Last summer I spent 6 weeks exploring the city of Vancouver. I went there with the intention of learning some new skills in a fresh place. I was completely captivated by the beauty of this city, and the constant adventures it provided me.
Flowing from the ground to the top of the Lions Gate Bridge, I aim to show you an unseen view.
modified to ride in the tram tracks.
Realized in Bratislava, Slovakia.
The space between the tram tracks in Bratislava is 435 mm narrower than
the gauge of tracks in Prague or Pilsen (1435 mm). The wooden europallet,
a basic feature of any warehouse or storage hall, with its standartized
1200x800 mm dimensions, when modified can only run on the tracks
A new transport vehicle brings change into the spatial perspective of a passenger
in motion and generally changes the life of the city, through which the pallet can run,
guided by a map of the city lines.
/ text by Martin Mazanec /
A 1 min animation of the bicycle’s evolution, all the way from the wooden horse to the modern racer.
The video was made in combination with an application to the Royal Danish Academy of Fine Arts, 2013.
Animation : Thallis Vestergaard
Music : Flying Home by The Benny Goodman Sextet
“A bicycle is a two wheeled, human-powered vehicle, with one wheel behind the other.“
The first track of the bicycle goes back to 1493 where Leonardo da Vinci made a sketch of a very advanced bicycle. This is not proven to be true though. So is there many uncertainties on when and who invented the
bicycles improvements along it’s history.
00:05 – 00:12
1790, A Frenchman named Comte Mede de Sivrac says to be the first to attach two wheels in each end of a piece of wood. This creation is referred as “Velocifere” or “Celerifere”
1817, The German Karl Drais von Sauerbronn built the first steerable bicycle, the “Draisine”. He’s particular model is not shown in this animation though.
00:23 – 00:25
1818, In England, Denis Johnson improved the draisine. He’s model, “Dandy Horse” had bigger wheels and was lighter.
00:30 – 00:32
1839, Scottish, Kirkpatrick MacMillan is believed to be the inventor of the first pedal-driven bicycle, inspired by the locomotive.
00:34 – 00:36
1866, Pierre Lallement’s velocipede “The Boneshaker” is one of the first bicycles with pedals attach to the front wheel. He’s fellow landsman Pierre Michau invented a similar model around the same time and it is unclear who really was the first to put pedals on a wheel, although it is quite curtain it’s from France.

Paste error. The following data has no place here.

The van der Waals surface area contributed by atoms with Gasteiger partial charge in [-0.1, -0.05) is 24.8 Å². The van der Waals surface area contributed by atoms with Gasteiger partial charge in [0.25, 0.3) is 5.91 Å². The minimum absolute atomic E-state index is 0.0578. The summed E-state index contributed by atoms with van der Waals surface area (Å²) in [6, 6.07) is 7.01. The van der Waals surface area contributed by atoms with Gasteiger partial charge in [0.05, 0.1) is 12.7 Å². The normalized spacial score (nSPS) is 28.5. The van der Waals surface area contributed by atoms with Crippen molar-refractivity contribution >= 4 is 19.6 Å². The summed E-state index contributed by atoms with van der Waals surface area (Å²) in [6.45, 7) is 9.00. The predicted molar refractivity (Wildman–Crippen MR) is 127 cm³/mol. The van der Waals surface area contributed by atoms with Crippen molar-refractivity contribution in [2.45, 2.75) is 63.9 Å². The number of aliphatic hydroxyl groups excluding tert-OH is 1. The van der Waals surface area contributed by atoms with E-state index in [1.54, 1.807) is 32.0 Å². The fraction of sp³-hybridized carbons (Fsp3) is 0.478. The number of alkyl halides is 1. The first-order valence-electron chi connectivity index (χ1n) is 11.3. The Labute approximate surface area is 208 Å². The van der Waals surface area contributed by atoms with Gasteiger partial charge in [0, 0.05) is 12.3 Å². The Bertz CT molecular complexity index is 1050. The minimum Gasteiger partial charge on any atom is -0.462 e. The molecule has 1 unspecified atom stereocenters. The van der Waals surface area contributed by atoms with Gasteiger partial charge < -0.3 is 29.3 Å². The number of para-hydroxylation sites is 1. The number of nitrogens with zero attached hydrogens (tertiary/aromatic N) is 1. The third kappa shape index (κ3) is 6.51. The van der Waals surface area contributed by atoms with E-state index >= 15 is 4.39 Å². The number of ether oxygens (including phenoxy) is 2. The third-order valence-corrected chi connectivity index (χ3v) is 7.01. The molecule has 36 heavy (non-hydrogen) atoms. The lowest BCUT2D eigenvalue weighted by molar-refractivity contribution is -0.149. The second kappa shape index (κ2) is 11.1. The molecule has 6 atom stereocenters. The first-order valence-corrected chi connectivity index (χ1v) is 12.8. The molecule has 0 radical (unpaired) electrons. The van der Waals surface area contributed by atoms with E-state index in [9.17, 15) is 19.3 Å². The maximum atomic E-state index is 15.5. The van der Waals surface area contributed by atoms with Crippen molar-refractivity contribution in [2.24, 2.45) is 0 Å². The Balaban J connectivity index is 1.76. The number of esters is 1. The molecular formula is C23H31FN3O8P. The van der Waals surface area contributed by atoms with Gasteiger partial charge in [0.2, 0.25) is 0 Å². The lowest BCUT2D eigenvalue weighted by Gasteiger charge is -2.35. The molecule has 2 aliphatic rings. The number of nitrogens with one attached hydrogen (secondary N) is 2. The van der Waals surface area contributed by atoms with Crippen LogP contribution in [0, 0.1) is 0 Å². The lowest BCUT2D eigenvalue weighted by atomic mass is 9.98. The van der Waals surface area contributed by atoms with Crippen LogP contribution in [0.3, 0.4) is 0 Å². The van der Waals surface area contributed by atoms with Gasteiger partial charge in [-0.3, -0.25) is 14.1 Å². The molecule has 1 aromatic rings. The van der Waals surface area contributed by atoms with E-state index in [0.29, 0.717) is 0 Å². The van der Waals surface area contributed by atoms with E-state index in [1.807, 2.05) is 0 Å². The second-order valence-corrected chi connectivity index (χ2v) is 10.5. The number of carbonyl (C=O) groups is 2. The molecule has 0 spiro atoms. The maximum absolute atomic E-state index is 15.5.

1869, The Frenchman Eugene Meyer has the credit for inventing the first high-wheeled bicycle, the famous “Penny-Farthing”. English, James Starley did a lot of further improvements on the high-wheelers and in 1870 he invited the “Ariel”.
00:43 – 00:44
1880-85, G. W. Pressey invented the “American Star” bicycle followed with the “Pony Star Bicycle” by William S. Kelley
further details are comming
00:46 – 00:47
1879, Harry J. Lawson’s bicyclette
00:49 – 00:50
1891, W. Scantlebury & J.K. Starley
00:51 – 00:52
1885, J.K. Starley “Rover Safety Bicycle”
1890 C. D. Rice
WATCH PART 2 HERE: vimeo.com/94747106
Part I/IV of a timelapse series through the always changing landscapes of New Zealand. Shot over 4 month, travelling through amazing landscapes, sleeping under the stars, hiking on mountains and exploring remote roads. Locations in this video where at Fjordland NP, Mount Cook NP and Arthurs Pass NP, Mavora Lakes and Lake Ohau.
Follow me on Twitter: twitter.com/martinheck and Facebook: facebook.com/TimestormFilms
Official Website: timestormfilms.com
Soundtrack: “Science and Religion” by Hans Zimmer
4K/UHD Version available here: youtu.be/6D-A6CL3Pv8
Canon EOS 6D, Canon EOS 550D
24-105mm f4L, 70-200 f4L, 15-85mm f3.5-5.6 and Samyang 14mm f2.8
Dynamic Perception Stage One
eMotimo TB3 Black
Processing and editing was completed in Lightroom 5, LRTimelapse, After Effects and Premiere Pro CS6.
See the full shoppable film on NOWNESS here: bit.ly/1icTuii
The filmmaking duo Luke White and Remi Weekes, AKA Tell No One, conjure a magical, motion-touch enabled short with a troupe of contemporary dancers from London’s Sadler’s Wells, who engage in a graceful, beautifully dressed game of chase.
A film by Tell No One tellnoone.co.uk/
I recently worked with The New York Times and their Modern Love column to direct, design and animate the piece above, which went live on their homepage on Valentine’s Day.
You can view the full article here:
You can also view the project as well as some of the designs on my site here: